A Better Way to Treat Youths With Co-Occurring Disorders
Dual Diagnosis in Teenagers
Dual diagnosis is applicable whenever a person diagnosed with any form of substance use disorder (e.g., opioid use disorder or stimulant use disorder) also has a form of mental illness not directly related to dysfunctional substance intake. The presence of these overlapping issues is important because, generally speaking, a mentally ill person dealing with additional, serious drug or alcohol problems has a substantially smaller chance of recovering his or her health and well-being than a person with mental illness who doesn’t have additional substance problems. Underlying reasons for this fact include the tendency toward lack of treatment compliance in people affected by substance abuse/addiction and the potential for ongoing substance use to interfere with the most effective treatments for people dealing with depression and other forms of serious mental illness.
Just like their adult counterparts, teenagers with dual diagnosis commonly encounter difficulties that include a reduced likelihood of finding appropriate treatment for their condition, a reduced likelihood of staying actively enrolled in a suitable treatment program, an increased chance of falling back into a pattern of uncontrolled substance intake and a reduced chance of returning to mental wellness in the aftermath of treatment.
Dual Diagnosis Treatment
Some programs for people affected by dual diagnosis start by addressing issues related to substance abuse/addiction, then transition into the treatment of the specific forms of mental illness present in any given individual. However, other programs deal with substance-related issues and additional mental illness-related issues simultaneously. Forms of non-medication-based treatment used for teenagers with dual diagnosis include a behavior-changing form of psychotherapy called cognitive behavioral therapy, a family dynamic-oriented form of counseling called brief strategic family therapy and a social interaction-oriented form of counseling called multisystemic therapy. Medication-based options are essentially the same as the options used to treat separately identified cases of alcohol-, nicotine/tobacco- and opioid-related substance problems. However, researchers, doctors and public health officials know relatively little about how medication-based treatments affect the overall outcomes for people affected by substance problems and separately diagnosable mental health concerns.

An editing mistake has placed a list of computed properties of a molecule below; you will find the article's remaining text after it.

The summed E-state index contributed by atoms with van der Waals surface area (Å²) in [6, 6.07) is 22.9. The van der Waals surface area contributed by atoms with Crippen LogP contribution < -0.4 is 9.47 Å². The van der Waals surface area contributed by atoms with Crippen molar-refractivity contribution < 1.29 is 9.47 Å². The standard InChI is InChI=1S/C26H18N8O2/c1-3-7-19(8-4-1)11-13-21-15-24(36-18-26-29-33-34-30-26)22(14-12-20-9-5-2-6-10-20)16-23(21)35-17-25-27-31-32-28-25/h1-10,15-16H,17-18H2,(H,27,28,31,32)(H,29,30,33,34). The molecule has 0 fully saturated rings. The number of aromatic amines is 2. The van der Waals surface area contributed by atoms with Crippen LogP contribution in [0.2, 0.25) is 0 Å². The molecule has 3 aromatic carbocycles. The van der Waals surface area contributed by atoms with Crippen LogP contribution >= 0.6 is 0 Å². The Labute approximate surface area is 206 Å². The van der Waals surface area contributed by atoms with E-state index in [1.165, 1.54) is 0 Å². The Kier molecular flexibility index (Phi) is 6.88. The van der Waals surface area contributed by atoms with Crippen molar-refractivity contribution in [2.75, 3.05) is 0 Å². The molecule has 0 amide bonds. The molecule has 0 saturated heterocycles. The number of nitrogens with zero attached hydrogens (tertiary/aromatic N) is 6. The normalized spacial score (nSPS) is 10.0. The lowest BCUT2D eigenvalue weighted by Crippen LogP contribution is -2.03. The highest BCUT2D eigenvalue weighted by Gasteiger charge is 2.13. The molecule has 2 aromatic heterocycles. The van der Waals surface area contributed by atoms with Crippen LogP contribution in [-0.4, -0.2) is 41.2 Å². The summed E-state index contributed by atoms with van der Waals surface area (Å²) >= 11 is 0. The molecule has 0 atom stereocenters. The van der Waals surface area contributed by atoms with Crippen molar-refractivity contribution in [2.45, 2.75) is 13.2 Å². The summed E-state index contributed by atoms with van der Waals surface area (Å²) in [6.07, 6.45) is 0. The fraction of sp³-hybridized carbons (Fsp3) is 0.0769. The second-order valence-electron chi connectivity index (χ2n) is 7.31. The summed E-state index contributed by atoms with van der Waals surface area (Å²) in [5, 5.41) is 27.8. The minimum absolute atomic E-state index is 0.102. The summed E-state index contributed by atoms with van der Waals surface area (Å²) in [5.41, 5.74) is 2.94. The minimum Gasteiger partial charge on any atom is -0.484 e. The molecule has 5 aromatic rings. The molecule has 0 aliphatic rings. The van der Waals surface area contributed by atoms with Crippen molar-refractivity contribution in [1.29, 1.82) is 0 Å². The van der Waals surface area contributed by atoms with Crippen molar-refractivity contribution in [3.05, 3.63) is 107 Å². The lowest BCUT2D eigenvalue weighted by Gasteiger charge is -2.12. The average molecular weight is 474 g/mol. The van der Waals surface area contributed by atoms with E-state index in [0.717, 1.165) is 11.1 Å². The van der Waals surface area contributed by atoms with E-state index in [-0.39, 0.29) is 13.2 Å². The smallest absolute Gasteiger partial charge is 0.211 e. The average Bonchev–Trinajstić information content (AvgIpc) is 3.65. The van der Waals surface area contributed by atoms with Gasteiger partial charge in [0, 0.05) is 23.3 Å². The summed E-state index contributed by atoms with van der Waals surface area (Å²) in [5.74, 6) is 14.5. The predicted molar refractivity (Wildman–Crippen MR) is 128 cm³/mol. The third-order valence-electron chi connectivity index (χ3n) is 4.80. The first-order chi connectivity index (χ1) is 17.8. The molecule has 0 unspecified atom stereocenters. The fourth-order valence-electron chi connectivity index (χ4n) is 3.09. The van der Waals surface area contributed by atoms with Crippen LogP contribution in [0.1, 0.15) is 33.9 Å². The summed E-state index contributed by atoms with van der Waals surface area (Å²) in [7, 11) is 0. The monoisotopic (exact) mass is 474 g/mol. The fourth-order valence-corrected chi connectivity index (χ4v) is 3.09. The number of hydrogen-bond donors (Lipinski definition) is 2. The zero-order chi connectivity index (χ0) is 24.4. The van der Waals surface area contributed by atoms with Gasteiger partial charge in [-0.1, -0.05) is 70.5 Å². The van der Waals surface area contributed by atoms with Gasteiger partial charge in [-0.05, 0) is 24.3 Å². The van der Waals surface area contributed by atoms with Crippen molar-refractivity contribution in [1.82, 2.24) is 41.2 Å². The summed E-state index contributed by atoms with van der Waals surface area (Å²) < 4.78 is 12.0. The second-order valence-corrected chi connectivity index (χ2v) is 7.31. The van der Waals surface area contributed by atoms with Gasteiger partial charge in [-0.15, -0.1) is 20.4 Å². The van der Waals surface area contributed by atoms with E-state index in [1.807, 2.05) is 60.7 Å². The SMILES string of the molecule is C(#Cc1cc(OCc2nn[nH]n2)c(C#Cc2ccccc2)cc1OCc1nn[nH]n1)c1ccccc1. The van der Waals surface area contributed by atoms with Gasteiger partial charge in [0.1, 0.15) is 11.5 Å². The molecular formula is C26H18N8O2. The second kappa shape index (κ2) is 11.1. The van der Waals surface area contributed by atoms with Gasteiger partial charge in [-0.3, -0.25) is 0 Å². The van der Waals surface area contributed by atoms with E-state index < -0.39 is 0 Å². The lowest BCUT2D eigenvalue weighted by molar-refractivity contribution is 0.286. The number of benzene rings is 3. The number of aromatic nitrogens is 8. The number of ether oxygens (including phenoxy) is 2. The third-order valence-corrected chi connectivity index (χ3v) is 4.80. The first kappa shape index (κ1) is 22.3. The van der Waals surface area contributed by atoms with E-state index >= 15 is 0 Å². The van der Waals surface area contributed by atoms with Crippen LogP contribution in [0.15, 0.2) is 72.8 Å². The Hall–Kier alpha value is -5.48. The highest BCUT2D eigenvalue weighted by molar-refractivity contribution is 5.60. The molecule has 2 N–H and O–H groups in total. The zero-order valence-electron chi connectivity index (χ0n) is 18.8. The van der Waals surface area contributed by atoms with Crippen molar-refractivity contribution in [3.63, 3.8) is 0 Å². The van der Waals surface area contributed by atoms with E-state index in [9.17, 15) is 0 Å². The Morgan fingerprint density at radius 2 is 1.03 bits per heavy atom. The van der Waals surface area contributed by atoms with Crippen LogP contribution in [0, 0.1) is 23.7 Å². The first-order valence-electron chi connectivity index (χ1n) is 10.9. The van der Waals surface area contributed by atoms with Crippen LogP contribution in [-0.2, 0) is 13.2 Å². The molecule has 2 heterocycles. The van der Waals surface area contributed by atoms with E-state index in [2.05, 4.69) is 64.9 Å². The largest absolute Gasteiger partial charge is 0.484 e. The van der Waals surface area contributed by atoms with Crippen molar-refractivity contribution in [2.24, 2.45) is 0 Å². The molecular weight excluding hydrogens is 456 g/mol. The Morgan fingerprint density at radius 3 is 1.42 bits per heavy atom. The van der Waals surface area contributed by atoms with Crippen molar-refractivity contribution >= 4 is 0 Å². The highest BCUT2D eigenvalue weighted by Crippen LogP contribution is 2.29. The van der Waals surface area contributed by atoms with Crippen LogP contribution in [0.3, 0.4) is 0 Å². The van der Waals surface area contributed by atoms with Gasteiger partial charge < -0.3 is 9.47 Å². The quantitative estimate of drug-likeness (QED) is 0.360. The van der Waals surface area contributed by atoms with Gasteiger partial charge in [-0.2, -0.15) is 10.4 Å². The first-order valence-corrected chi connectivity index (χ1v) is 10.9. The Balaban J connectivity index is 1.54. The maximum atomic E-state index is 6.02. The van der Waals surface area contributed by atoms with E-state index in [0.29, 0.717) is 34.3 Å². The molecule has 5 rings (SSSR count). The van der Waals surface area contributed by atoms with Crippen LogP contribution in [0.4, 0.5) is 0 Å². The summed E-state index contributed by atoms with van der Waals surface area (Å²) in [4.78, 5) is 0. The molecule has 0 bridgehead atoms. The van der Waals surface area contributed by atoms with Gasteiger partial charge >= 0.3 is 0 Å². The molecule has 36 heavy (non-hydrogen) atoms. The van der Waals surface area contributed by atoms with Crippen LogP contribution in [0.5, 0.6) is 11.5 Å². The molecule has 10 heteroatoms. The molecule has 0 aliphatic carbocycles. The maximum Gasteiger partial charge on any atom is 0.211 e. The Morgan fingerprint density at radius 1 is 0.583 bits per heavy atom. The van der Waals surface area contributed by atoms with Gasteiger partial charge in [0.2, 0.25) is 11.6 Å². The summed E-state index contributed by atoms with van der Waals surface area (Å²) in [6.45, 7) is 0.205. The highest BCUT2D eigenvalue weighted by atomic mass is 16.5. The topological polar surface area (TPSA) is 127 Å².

A New Treatment Approach
The Community Reinforcement Approach (also known as CRA) combines aspects of cognitive behavioral therapy with aspects of family therapy. Both of these non-medication-based treatment techniques have demonstrated benefits for addressing issues of substance abuse/addiction, as well as for addressing issues of separately defined mental illness. In the study review published in Substance Abuse, researchers from the National Institute on Drug Abuse, Chestnut Health Systems, the University of New Mexico and Johns Hopkins University examined the results of a several previous studies that explored the usefulness of a specially modified form of CRA—known as the Adolescent Community Reinforcement Approach or A-CRA—as a treatment for teenagers affected by dual diagnosis. This modified form of the approach incorporates family counseling into the treatment process whenever possible; however, it also gives therapists the flexibility to adapt treatment when parental cooperation is difficult or impossible to achieve.
Specific teen-oriented adaptations found in A-CRA include encouragement of involvement in health-supporting leisure activities, improvement of program participants’ problem-solving skills, measurements of program participants’ general happiness levels, improvement of anger management skills, improvement of program participants’ relationships with their parents and improved monitoring of adherence to any medication routines that support overall treatment. After completing their review, the researchers concluded that these adaptations make the Community Reinforcement Approach suitable for teenagers affected by dual diagnosis. In line with this conclusion, they recommend that dual diagnosis programs for teenagers begin incorporating elements of the Adolescent Community Reinforcement Approach.
The study review’s authors note that their recommendation is tentative and based on the proven effectiveness of cognitive behavioral therapy and family therapy as treatments for substance-related problems and separately diagnosable mental health problems. They point toward a need for additional research to further clarify the potential benefits of A-CRA for specific combinations of substance and mental health issues.